Also I'm getting back my sense of hand position, but occasionally flub a thumb crossing.

Other than scales and arpeggios, any particular exercises and/or etudes that would help? Czerny?

By the way, my piano as a boy was a 1930 Wurlitzer studio with a cracked sound board. I just bought a Charles Walter console, and I'm really loving the music I can make. I just wish I was better at things that require rapid, clean finger-work.

Thanks for your help, Ruth. By the way, your e-mail is disabled, but I sent you a private message some time ago that you haven't read yet...


#933893 - 12/20/03 05:35 PM Re: What do grade levels really mean?
Pyano Teacher Offline
Junior Member

Registered: 11/02/03
Posts: 13
Loc: California

Have you tried to work on all those passages with rhythmical combinations of eighth or sixteenth notes?

There are many of them and their purpose is to experience all different (and difficult) rhythms and after that, when you go back to playing regular notes as they are written it seems so easy to play them.
You would practice, for instance, one group of four notes in different rhythms, such as punctuated notes (long-short combination and vice-versa), two long-two short notes (and opposite), one long note plus short triplet notes (and opposite) .. You apply this to entire passage, of course. There is much more in this and it is hard to explain details in words. Its much easier to do that with concrete notes.
If you are not familiar with this way of practicing and would be interested to try it, feel free to contact me by e-mail, and I will be happy to send you all the details.
I use this method with all my advanced students. At the beginning they are not very happy with any of those combinations, because it requires their full attention, but once they feel lightness in their fingers, they are pretty excited.
These rhythmical combinations will help you with improving both your tempo and dexterity. In a mean-time, just relax and dont panic if something doesnt work right away. Dealing with music requires a lot of patience.

#933894 - 02/05/04 05:43 AM Re: What do grade levels really mean?
btb Offline
4000 Post Club Member

Registered: 01/21/04
Posts: 4264
Loc: Pretoria South Africa
Hi WynnBear,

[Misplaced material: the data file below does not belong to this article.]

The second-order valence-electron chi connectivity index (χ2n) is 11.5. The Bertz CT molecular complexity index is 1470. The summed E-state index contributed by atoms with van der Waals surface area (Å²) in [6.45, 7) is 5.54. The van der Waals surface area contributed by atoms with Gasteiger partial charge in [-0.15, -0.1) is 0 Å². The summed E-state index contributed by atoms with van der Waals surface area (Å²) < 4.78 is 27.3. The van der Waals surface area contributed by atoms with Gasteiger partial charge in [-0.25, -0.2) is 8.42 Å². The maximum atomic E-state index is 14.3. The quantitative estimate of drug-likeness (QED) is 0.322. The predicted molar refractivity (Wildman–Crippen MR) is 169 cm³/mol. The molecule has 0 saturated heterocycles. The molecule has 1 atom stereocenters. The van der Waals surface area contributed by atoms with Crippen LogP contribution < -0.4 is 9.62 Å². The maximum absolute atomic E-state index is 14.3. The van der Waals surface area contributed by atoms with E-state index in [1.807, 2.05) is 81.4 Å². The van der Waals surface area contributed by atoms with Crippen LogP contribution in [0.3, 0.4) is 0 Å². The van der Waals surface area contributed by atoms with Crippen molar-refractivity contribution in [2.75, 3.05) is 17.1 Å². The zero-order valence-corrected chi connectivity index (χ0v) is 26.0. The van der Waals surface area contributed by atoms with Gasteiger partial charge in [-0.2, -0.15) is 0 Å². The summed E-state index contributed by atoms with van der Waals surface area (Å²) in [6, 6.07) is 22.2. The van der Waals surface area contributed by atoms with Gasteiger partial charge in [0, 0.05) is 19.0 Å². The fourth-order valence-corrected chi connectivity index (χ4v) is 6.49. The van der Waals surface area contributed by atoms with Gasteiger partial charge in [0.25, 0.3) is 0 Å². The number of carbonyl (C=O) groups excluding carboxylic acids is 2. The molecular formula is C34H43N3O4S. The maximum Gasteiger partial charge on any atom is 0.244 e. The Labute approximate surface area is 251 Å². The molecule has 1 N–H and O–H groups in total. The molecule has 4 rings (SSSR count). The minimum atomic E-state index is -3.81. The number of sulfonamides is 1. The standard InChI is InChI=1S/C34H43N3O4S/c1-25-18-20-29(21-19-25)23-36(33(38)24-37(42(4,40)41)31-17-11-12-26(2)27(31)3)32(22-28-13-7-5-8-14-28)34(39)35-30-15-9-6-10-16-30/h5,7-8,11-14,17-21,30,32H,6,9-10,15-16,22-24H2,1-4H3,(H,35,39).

Let's hope this submission doesn't prove old news. Nothing worse.

But why the passion for speed?

Your comment on the Chopin waltz, op. 64, no.2 tends to indicate that you don't need to pass any more boring grades. No wonder you get a bit breathless tackling the pio mosso in the Chopin waltz - but then so does Ashkinazy. Not only is the tempo immediately faster but speeds up to the point of recklessness.! Perhaps what you need is a little rest from this particular gem and as suggested by Archer1 to try another masterpiece to which you are attracted and provides just the sort of challenges you seek to regain your nimble fingering.

My one concern is the possible vain wish to beat back the years. Not possible.

In my book there is nothing quite like the carrot of a breathtaking piece of music to lure one on to greater heights, not necessarily settling for music that matches the hectic pace of earlier years. At all costs avoid the soul-destroying aridity of finger-studies by second-rate musicians.

Beethoven's Emperor Concerto does everything for me as does the Grieg, Schumann and Rach 4. How about Chopin? There must be some suitable undiscovered charmer amongst the wealth of Etudes, Waltzes, Preludes, Scherzos, Impromptus or Ballades - even the Nocturnes and Sonatas can really test the fingers. Well worth a visit.

#933895 - 02/23/04 05:42 PM Re: What do grade levels really mean?
WynnBear Offline
500 Post Club Member

Registered: 07/13/03
Posts: 698
Loc: Dallas, TX
I decided to spend some time with the Mendelssohn Songs Without Words. These were all new to me and I'm finding them delightful.